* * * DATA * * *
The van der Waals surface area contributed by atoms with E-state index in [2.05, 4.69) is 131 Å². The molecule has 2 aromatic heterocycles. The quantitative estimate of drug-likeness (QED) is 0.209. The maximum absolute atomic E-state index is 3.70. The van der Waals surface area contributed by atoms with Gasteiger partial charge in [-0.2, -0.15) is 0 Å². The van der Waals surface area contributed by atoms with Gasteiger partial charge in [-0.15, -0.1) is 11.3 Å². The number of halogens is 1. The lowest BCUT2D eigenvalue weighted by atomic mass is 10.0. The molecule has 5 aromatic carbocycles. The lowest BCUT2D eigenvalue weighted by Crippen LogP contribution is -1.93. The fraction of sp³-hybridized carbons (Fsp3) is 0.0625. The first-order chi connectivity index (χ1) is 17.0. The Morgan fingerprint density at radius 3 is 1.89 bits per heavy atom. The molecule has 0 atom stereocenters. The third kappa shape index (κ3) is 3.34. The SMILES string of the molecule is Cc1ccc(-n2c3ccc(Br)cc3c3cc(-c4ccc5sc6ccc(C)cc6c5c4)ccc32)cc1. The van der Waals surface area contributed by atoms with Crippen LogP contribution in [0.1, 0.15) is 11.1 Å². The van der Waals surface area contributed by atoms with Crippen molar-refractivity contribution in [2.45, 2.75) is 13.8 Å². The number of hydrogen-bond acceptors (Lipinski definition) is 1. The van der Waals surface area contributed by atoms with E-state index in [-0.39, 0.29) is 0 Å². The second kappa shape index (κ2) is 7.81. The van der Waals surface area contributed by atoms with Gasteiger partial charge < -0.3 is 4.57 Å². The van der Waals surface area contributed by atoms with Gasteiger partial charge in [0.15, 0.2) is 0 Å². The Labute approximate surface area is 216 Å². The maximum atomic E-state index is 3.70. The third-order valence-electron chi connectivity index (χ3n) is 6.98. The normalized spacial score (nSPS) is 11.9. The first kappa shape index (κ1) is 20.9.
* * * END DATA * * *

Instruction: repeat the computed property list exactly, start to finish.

The van der Waals surface area contributed by atoms with E-state index in [2.05, 4.69) is 131 Å². The molecule has 2 aromatic heterocycles. The quantitative estimate of drug-likeness (QED) is 0.209. The maximum absolute atomic E-state index is 3.70. The van der Waals surface area contributed by atoms with Gasteiger partial charge in [-0.2, -0.15) is 0 Å². The van der Waals surface area contributed by atoms with Gasteiger partial charge in [-0.15, -0.1) is 11.3 Å². The number of halogens is 1. The lowest BCUT2D eigenvalue weighted by atomic mass is 10.0. The molecule has 5 aromatic carbocycles. The lowest BCUT2D eigenvalue weighted by Crippen LogP contribution is -1.93. The fraction of sp³-hybridized carbons (Fsp3) is 0.0625. The first-order chi connectivity index (χ1) is 17.0. The Morgan fingerprint density at radius 3 is 1.89 bits per heavy atom. The molecule has 0 atom stereocenters. The third kappa shape index (κ3) is 3.34. The SMILES string of the molecule is Cc1ccc(-n2c3ccc(Br)cc3c3cc(-c4ccc5sc6ccc(C)cc6c5c4)ccc32)cc1. The van der Waals surface area contributed by atoms with Crippen LogP contribution in [0.1, 0.15) is 11.1 Å². The van der Waals surface area contributed by atoms with Crippen molar-refractivity contribution in [2.45, 2.75) is 13.8 Å². The number of hydrogen-bond acceptors (Lipinski definition) is 1. The van der Waals surface area contributed by atoms with E-state index in [-0.39, 0.29) is 0 Å². The second kappa shape index (κ2) is 7.81. The van der Waals surface area contributed by atoms with Gasteiger partial charge < -0.3 is 4.57 Å². The van der Waals surface area contributed by atoms with Gasteiger partial charge in [0.15, 0.2) is 0 Å². The Labute approximate surface area is 216 Å². The maximum atomic E-state index is 3.70. The third-order valence-electron chi connectivity index (χ3n) is 6.98. The normalized spacial score (nSPS) is 11.9. The first kappa shape index (κ1) is 20.9.